The longest government shutdown in U.S. history is starting to cause real pain for some of the most vulnerable Americans, according to The New York Times. This includes millions of homeless people as well as millions of others who are one just one small crisis away from ending up on the streets themselves.
And most nonprofit groups who help low-income renters are now scrambling to survive without the payments from HUD that began being cut off at the beginning of the year.
Landlords have started to pressure poor, disabled and elderly tenants who cannot afford to make up the difference, threatening evictions.
For example, on Friday, a TriState Management employee in Newton, Ark., taped notices on the doors of 43 federally subsidized tenants, demanding that they cover the gap between what they typically pay and the full rent.
“As of Feb. 1, 2019, all tenants will be responsible for full basic rent,” the letter said. “We will extend the due date for the rent to the 20th of the month. This will remain in effect until the government opens up.”
One tenant said:
“This is putting a hurt on all of us. Everything was going along normal until they decided to shut down the government. I can’t pay that much; it is beyond my means. It is not fair.”
Lawyers for the poor say that renters can fight evictions in court, and many organizations, including the Fair Housing Action Center of Maryland, have begun distributing fliers informing tenants of their rights under local law.
Most other social safety net programs are facing similar emergencies. The Department of Agriculture has announced that funding for the Supplemental Nutrition Assistance Program (SNAP) which provides food stamps and other aid to 40 million poor and working-class Americans, will run out by March 1, and other nutrition programs are facing the same fate.
Although the Department of Health and Human Services (HHS) was mostly exempt from the shutdown, Congress failed to reauthorize one of its main programs, the $16.5 billion Temporary Assistance for Needy Families, which provides states with block grants for social services, cash welfare and child care. A long shutdown lasting into the spring could result in cutbacks, according to experts.
The shutdown has already wreaked havoc on organizations responsible for housing homeless people and providing support services to veterans, people with disabilities and victims of domestic abuse.
The funding lapse is being felt most acutely by providers who owe their survival to the month-to-month cash flow provided by the annual $2.8 billion federal Homeless Assistance Grant program.
“The crisis has arrived,” said Anna Sinclair-Smith, the executive director of the Montgomery County Coalition for the Homeless. The last payment the group received from HUD was a $250,000 reimbursement for its December expenses.
“We can get by for a while, but what happens if one of our buildings has emergency expenses we can’t pay?” Ms. Sinclair-Smith said.
In Kokomo, Ind., shelters that serve homeless veterans and victims of domestic violence are struggling to remain open without the monthly subsidies. Homeless assistance organizations in Kentucky, Texas, Arkansas, California and New Jersey also will lose funding at the end of the month.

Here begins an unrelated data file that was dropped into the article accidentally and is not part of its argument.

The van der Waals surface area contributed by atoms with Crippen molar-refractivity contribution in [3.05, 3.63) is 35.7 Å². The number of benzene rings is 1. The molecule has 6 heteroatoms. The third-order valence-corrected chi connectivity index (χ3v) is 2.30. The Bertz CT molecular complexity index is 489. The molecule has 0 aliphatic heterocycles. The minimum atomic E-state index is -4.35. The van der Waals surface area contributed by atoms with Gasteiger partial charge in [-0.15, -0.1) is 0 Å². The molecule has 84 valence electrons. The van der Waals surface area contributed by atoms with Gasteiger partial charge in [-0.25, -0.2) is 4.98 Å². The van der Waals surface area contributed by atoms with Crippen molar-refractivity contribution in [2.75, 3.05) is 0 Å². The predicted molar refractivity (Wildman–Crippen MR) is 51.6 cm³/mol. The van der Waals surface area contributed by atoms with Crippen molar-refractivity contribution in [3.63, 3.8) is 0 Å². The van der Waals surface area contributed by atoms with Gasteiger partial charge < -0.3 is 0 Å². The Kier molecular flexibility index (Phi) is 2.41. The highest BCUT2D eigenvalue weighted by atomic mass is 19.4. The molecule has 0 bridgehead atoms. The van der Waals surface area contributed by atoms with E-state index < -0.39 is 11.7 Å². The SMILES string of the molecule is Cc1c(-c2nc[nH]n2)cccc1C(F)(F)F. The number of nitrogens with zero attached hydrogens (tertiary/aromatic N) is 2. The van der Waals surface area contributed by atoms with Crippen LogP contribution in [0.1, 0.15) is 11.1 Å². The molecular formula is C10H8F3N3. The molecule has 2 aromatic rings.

“If the shutdown continues, all these groups will be left having to consider a spectrum of bad to terrible options, including staff layoffs and, in the worst-case scenario, evictions,” said Diane Yentel, president of the National Low Income Housing Coalition.
HUD funds most of these programs and 95 percent of its workforce is on furlough. HUD officials inadequately planned for an extended shutdown, failing to recertify more than 1,000 contracts with landlords who provided subsidized housing.
“I am thoroughly disgusted with the Department of Housing and Urban Development’s failure to follow its own contingency plan” for the shutdown, Representative Maxine Waters, Democrat of California and chairwoman of the House Financial Services Committee, wrote in a letter to HUD Secretary Ben Carson on Friday.
The shutdown has also stopped critical funding for public housing repairs, new housing voucher applications and the processing of housing requests from Puerto Rico and several hurricane-ravaged states.
HUD officials are growing very concerned that tenants and local groups that depend on funding from the department will be stranded if the shutdown lasts even a few more weeks.
Smaller organizations, especially those in rural areas, are especially vulnerable because they don’t have endowments, cash reserves or lines of credit that their big-city counterparts have.
“We are providing services without getting paid for those services, and eventually that is going to catch up with us,” said Adrienne Bush, executive director of the Homeless and Housing Coalition of Kentucky, which relies on a $1 million federal grant that covers about half its expenses each year.
Ms. Bush’s group has not received its January payments, and still has not gotten some of the money it was owed from providing services in 2018.
Ms. Bush will soon have to stop paying some landlords, which could lead to evictions.
She sent a letter pleading for help to Senator Mitch McConnell, the majority leader. Ms. Bush said the shutdown was putting “people’s lives at risk.” She received an eight-word response, and no commitment to help.
“I’ll be sure to pass on your concerns,” Tiffany Ge, Mr. McConnell’s legal counsel, replied in an email to Ms. Bush.